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Miserable and crying all the time

(6 Posts)
Labella77 Sat 12-Sep-09 20:13:12

Hello, i wanted to write this to see if it makes me feel better, but i can't stop feeling so miserable at the moment and down. Can you get pre-natal depression does that exist?

I'm 37.5 weeks, on crutches as i have torn a ligament in my hip, have varicose veins in the vag and cannot do anything because of the searing pain. I can't sleep a night through. Annoyingly my bathroom is on the floor below my bedroom, so twice a night when i go to the loo i'm risking death on the bloody crutches whilst trying to stop wee pouring down my legs. God i feel sorry for myself. The problem is i can't seem to snap out of it. To top it all off i have the worst wind ever as my baby is kicking me in the bowels.

My wonderful friends came today and threw me a lunch party and we played silly games and even that didn't cheer me up.

My baby is breech and i'm booked in for a C-section on the 23rd. Although it's the best for her to come out safely i feel a bit of a failure at not having a VB. And yes i know that is irrational, but i can't help it. My lovely husband i think is just about sick of me being in tears either through pain or feeling depressed.

I'm so worried about after the birth, where not only can i not walk without crutches because of the hip rip, but I'll be recovering from a CS - how can i look after my baby like that properly? I cant' stop crying now thinking about it i feel such a failure.

Will this stop or will i carry on this feelign of failure though after the birth and get all depressed afterwards? God i hope not.

crokky Sat 12-Sep-09 20:17:30

You will have a lovely baby soon and having had a 2 horrible (different to yours) pregnancies myself, it does improve hugely once the baby is born. You will feel so much better - yes you will have to recover, but I found the recoveries much easier than the pregnancies.

There is no need to feel a failure for having a CS - your baby will be born whichever route he/she takes and he/she will still be your lovely baby. Hopefully your DH has paternity leave to help you immediately after the birth? We don't put whether we had VBs or CSs on our CVs!! It is not relevant - you do your best for your baby and that's it!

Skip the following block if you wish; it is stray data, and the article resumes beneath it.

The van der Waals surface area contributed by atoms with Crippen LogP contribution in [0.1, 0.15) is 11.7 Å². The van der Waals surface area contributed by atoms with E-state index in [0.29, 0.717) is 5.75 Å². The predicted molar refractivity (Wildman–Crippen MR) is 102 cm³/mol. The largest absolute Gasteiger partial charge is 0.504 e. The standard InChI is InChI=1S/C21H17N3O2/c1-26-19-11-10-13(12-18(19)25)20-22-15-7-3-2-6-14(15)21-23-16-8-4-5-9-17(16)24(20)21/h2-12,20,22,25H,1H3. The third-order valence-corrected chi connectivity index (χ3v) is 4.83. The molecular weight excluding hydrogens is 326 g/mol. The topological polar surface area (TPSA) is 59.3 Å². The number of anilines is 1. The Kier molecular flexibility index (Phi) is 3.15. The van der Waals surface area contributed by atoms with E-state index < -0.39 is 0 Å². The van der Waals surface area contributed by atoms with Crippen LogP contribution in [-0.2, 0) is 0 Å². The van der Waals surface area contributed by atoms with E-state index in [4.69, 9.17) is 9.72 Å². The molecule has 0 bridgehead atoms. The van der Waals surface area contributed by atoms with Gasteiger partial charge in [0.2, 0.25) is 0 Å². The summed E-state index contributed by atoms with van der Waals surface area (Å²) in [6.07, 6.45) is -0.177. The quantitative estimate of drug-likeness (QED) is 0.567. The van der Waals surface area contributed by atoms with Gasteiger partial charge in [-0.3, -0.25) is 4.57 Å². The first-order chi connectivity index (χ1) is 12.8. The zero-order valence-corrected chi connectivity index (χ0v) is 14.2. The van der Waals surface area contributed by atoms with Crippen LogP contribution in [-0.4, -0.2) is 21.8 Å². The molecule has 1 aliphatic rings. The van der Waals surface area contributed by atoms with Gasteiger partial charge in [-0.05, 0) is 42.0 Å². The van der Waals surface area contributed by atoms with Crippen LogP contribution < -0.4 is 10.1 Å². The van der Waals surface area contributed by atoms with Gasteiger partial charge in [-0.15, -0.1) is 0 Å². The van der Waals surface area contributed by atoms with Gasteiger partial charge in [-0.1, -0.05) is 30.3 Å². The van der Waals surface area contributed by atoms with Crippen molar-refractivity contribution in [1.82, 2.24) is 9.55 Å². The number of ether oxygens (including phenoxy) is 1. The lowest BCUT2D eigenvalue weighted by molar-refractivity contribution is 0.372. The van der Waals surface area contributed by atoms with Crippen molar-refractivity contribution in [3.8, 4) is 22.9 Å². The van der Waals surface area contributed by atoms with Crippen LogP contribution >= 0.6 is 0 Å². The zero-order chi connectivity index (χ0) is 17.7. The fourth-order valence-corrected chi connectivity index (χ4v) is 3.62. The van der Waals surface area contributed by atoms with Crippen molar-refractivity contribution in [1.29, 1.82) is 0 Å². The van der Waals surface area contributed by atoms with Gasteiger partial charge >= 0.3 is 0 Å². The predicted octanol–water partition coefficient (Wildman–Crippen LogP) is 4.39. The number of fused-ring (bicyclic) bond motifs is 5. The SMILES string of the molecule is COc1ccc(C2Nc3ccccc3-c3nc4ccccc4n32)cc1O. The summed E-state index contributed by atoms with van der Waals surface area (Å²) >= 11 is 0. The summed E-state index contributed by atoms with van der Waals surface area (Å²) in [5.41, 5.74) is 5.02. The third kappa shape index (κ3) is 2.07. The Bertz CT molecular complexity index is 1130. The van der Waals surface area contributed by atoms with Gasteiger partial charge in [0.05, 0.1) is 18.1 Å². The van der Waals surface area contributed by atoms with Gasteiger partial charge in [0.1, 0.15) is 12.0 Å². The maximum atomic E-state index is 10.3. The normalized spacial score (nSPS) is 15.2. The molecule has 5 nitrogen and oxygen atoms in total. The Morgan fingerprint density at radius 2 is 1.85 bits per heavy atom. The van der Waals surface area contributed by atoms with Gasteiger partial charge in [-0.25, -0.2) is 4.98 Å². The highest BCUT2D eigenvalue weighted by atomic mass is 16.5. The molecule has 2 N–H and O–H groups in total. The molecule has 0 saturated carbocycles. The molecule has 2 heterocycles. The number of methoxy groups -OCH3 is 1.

Re needing the toilet in the night - can you get a bucket or something like that so that you don't have to do the stairs?

Comma2 Sat 12-Sep-09 20:19:12

Hi sweetheart, I know exactly how you feel. Tell your doctor about it, you may very well have antenatal depression, and it should be monitored. There are medications you can take that are safe for baby. Give your doc a call and go see him right away.

MummyElk Sat 12-Sep-09 20:34:17

hello poor you i think you are doing a fab job coping with such discomfort...
I was going to suggest a bucket too - i had a pg friend with a bathroom three floors down who did exactly that and she wasn't on crutches!!
There is a light at the end of the tunnel - and that's your beautiful baby who will arrive very soon and will only have eyes for you smile. Don't discount hormones - they are rubbish sometimes and I bet you are full of them - and it's natural to feel a bit worried about such a change in your life. You'll be fab at it, even without realising!
And absolutely agree on the CS on your CV statement - me and my little brother wouldn't be here if it wasn't for CS. The (invisible) badge you'll wear is for being a Mum, NOT for the type of birth you have.
And who's to say you couldn't do a VBAC next time if you chose to?
chin up lovey - look after yourself

tethersend Sat 12-Sep-09 21:11:33

I had ante-natal depression and a breech baby too- we should start a club wink

Just wanted to tell you that an elective cs is great- it really is. Scary, undoubtedly, but calm and labour-pain free. Really is the safest way with a breech baby. I would second what crokky and Mummyelk say, (it doesn't go on your cv smile) and once you're a mum, there's a whole other lot of stuff people will judge you on; none of it matters, this is your baby, you will do it your way and you will be a wonderful mum.

There is absolutely no point in worrying about what will happen after your baby is born- we have no frame of reference for what parenthood brings, and we simply cannot imagine what having a baby is like- so don't waste energy worrying about how you will feel. It is possible you will feel down after she is born; it is also possible that you will not. Worrying about it now won't make a bit of difference.

Being a mum is so much better than being pregnant.

As regards your recovery and care of the baby- she won't be running around! With a bit of preparation, you can quite easily care for your baby for the whole day without moving off the sofa (I did). Moses basket, changing things, bottles & formula if you use it, spare clothes all within arm's reach and- bingo! Instant motherhood.

I was able to take my dd out after a week, and I wasn't one of those super-quick cs recoveries you hear about. I didn't have a hip injury, but did have back problems that severely hampered my mobility for a while; besides which, I think even fit and healthy people don't leave the house for weeks after having a baby.

Good luck with everything

memorylapse Sat 12-Sep-09 21:41:33

I really feel for you..I was in agony at the end of my last pregnancy..with spd and like you a varicose vein in the worst place possible!..I was a tearful wreck the last couple of weeks of my pregnancy and was so releived to be booked in for an induction at 38 weeks..I think I would consider the bucket idea..its got to be better than battling down the stairs

Please dont beat yourself up about the fact you are having a c section..whats important is that your dc comes into the world safely which ever route he/she takes smile

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